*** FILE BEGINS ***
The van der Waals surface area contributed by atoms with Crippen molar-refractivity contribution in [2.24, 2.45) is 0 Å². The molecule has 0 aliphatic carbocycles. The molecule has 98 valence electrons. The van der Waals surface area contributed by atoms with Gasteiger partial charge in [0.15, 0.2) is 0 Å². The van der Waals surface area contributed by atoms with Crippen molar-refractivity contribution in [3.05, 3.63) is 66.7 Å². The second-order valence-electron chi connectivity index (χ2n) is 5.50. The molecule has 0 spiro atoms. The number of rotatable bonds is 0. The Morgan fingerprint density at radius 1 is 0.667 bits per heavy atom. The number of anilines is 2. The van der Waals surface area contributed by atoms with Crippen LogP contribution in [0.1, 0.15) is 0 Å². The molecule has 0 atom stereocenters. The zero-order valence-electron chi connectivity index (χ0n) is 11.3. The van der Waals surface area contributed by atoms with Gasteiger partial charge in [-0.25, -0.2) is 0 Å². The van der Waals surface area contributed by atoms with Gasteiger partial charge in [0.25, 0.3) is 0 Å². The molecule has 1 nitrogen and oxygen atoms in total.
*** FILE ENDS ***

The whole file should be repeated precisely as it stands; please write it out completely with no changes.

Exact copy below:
The van der Waals surface area contributed by atoms with Crippen molar-refractivity contribution in [2.24, 2.45) is 0 Å². The molecule has 0 aliphatic carbocycles. The molecule has 98 valence electrons. The van der Waals surface area contributed by atoms with Gasteiger partial charge in [0.15, 0.2) is 0 Å². The van der Waals surface area contributed by atoms with Crippen molar-refractivity contribution in [3.05, 3.63) is 66.7 Å². The second-order valence-electron chi connectivity index (χ2n) is 5.50. The molecule has 0 spiro atoms. The number of rotatable bonds is 0. The Morgan fingerprint density at radius 1 is 0.667 bits per heavy atom. The number of anilines is 2. The van der Waals surface area contributed by atoms with Crippen LogP contribution in [0.1, 0.15) is 0 Å². The molecule has 0 atom stereocenters. The zero-order valence-electron chi connectivity index (χ0n) is 11.3. The van der Waals surface area contributed by atoms with Gasteiger partial charge in [-0.25, -0.2) is 0 Å². The van der Waals surface area contributed by atoms with Gasteiger partial charge in [0.25, 0.3) is 0 Å². The molecule has 1 nitrogen and oxygen atoms in total.